The main issue behind the comparatively low global sales in men’s hair care is that the majority of male hair care manufacturers are missing a trick when it comes to their products’ USP. Far too many products focus on plugging the cleansing properties of their products and this is not really enough of a reason to inspire a loyal following. The real focus should be on anything that suggests maintenance of a full head of hair. Shampoos that promise thicker, fuller hair are rife in the female market, yet conspicuously thin on the ground in male shampoos. There is also real scope for a boom in hybrid consumer health/beauty and personal care innovations that actively boost hair growth.
There should also ideally be more of a focus on products that will slow down the development of premature hair loss being marketed as preventative, instead of just as a solution to an existing problem. This would widen the target age market of these products in much the same way as the marketing of anti-agers as a preventative product has helped to increase sales among the under 30s and even under 20s.
While male hair dye also publically remains largely a subject of ridicule in even the most progressive markets, there is no shortage of men who are privately would-be consumers. Getting the marketing right is difficult.
L’Oréal has just launched a new male specific hair colorant product to take on competitor Just for Men. The range, called Excell, claims to work in five minutes and promises natural results, rather than obvious coverage— because many men fear being ridiculed for dying their hair. Looking ahead through 2014, more major beauty companies are expected to launch their own rival products.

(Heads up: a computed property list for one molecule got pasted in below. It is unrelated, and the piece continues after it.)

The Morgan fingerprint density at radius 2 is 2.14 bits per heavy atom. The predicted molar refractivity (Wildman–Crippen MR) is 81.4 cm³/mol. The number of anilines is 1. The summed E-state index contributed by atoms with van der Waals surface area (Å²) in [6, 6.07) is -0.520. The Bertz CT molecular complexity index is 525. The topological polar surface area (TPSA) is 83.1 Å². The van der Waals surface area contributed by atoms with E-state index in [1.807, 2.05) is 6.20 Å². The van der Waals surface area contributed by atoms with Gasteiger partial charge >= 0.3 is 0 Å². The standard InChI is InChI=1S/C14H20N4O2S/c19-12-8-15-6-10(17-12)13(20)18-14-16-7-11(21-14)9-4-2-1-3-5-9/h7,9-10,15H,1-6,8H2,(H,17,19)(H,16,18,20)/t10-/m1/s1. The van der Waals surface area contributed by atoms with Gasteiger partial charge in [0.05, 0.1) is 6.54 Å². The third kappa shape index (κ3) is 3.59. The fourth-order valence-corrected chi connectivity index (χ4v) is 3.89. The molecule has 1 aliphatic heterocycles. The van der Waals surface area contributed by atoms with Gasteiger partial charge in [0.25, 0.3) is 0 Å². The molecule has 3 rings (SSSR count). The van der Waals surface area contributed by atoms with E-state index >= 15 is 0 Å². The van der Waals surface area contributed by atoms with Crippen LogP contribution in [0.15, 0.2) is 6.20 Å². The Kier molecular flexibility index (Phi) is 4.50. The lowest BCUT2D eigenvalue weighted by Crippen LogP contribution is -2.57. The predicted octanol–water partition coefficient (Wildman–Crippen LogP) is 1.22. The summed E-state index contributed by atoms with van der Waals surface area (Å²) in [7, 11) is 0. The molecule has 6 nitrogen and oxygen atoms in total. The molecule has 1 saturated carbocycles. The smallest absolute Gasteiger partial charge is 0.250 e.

Combe Inc, the personal care company behind Just for Men, has recently launched the brand in the Indian market. The product is distributed in mass channels and endorsed by Indian male model Milind Soman. This tactic is similar to that employed by the Fair & Handsome brand, which used Bollywood actors to help overcome male reluctance about using a product with strong female connotations. There is currently a shortage of serious competition for Just for Men, but with the correct strategy, male hair colorants offer good scope for future growth.